Thanks and good point on “re”-enactment. Kinda like shaved head guys wearing 13th century Chinese court gowns. :-)
      Dosho

      • Jeanne Desy

        :D
        or lol at all of us.
        With a bow,
        Jeanne

  • Paul

    Perhaps zazen as something other than liturgical re-enactment requires dokusan?

    A guide to keep the question in front of the sitter.

  • Kogen 古 元

    “After 30 years of trying to practice Dogen’s Shikantaza, I realized it doesn’t exist.” Did I read that here? Was that Katagiri Roshi?

    • doshoport

      Kogen,
      Could be … but I can’t find it. Katagiri Roshi would have had about 30 years of doing that nonexistent thing when I met him in ’77 … so maybe.

  • Phil Martin

    Your post, along with James’, made me think of all those years practicing shikantaza. I don’t know if I read this, or concocted as a way to understand what koan practice might be about, since I didn’t have the actual experience of working with them to know. But I came to think that koans, (as well as some of the more perplexing parts of Dogen, I might add) were a message from the Absolute, or at leasta teaching from that stance. That that position was the one the monks and teachers in those stories were speaking from. And that practicing with those koans must be a way of “putting on” enlightened mind, as one might a coat, or pants, to feel comfortable in them, until they become part of one’s self-what is known in the colloquial these days as “acting as if.” Or in another metaphor, like a student of poetry or painting writing a poetm or making a painting in the style of a master, so as to understand the creative impulse and manifestation of that particular person.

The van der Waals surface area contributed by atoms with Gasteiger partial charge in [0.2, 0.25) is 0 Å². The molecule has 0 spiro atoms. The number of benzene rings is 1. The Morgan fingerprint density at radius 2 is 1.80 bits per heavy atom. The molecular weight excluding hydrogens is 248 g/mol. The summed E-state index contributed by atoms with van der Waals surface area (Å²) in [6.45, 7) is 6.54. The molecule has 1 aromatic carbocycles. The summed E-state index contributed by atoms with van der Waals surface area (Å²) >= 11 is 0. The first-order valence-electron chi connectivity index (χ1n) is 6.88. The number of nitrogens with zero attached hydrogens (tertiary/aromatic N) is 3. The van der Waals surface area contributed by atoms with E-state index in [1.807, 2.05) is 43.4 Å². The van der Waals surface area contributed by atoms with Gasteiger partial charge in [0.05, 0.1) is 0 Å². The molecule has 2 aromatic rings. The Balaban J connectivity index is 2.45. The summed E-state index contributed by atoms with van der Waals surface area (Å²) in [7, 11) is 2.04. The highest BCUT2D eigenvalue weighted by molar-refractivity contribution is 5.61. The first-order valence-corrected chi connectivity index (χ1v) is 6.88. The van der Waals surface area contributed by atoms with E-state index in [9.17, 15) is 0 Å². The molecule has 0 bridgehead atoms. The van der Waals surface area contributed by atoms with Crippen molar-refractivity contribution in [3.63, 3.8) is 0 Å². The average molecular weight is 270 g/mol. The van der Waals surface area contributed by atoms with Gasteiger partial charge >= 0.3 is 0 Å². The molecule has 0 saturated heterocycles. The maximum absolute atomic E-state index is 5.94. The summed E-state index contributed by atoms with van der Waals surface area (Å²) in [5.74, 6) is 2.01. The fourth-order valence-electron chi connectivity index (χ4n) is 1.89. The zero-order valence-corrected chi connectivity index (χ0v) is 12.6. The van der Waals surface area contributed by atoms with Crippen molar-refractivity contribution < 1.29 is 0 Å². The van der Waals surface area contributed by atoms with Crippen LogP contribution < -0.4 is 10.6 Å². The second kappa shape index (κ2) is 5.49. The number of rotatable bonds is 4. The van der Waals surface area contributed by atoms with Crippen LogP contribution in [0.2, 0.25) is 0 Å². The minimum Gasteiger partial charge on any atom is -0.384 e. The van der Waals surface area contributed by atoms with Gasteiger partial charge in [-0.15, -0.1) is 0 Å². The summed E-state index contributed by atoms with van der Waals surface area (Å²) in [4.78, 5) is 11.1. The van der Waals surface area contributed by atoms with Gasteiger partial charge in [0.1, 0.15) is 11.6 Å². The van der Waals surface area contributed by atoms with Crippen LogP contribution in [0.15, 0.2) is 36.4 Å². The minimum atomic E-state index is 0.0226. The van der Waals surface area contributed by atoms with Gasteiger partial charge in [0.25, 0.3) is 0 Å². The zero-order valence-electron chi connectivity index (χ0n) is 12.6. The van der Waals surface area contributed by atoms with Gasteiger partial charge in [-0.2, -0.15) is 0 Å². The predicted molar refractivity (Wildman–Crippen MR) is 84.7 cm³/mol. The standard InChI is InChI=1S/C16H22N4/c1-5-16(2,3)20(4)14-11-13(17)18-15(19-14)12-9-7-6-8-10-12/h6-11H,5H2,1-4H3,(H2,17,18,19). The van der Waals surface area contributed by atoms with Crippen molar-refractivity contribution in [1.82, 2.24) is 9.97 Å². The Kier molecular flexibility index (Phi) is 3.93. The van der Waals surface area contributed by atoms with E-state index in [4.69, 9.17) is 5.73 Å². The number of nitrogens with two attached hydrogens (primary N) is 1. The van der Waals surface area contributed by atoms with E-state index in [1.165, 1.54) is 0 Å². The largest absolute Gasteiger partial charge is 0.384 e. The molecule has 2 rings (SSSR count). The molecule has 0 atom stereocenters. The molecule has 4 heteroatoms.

So I am wondering if the problem and challenge with my shikantaza practice in that “dead letter” way that James speaks of, was that I sat and expected through some magic for enlightenment to just arise? While I sat, trying to stifle my bubbling mind and still my aching body. What if I’d taken that old understanding of koan study, or apply the slightly more real experience with it now that i’m working with them? If I could deeply engage with the question, “how can this body and mind that I struggle to hold in this posture of enlightenment, really be that body and mind of Buddha?” This very quaking, quivering, rebellious, fearful, blathering body and mind really is Buddha? To sit with that question would be as compelling as working with Mu. And just as difficult, since said body and mind seemed farther from Buddha even than Joshu’s mangy dog.

    It also makes me feel a little more grateful to have been a student for whom sitting was such a challenge. All those years of hating zazen perhaps gave me much more to chew on in my practice than those for whom it seemed pleasant and easy from the start. I never thought I’d find myself saying that, but I’m glad I didn’t quit before I found myself loving it.

    • doshoport

      Me too! Thanks, Phil.

  • Stephen Slottow

    I just found this. This is my five minutes of fame!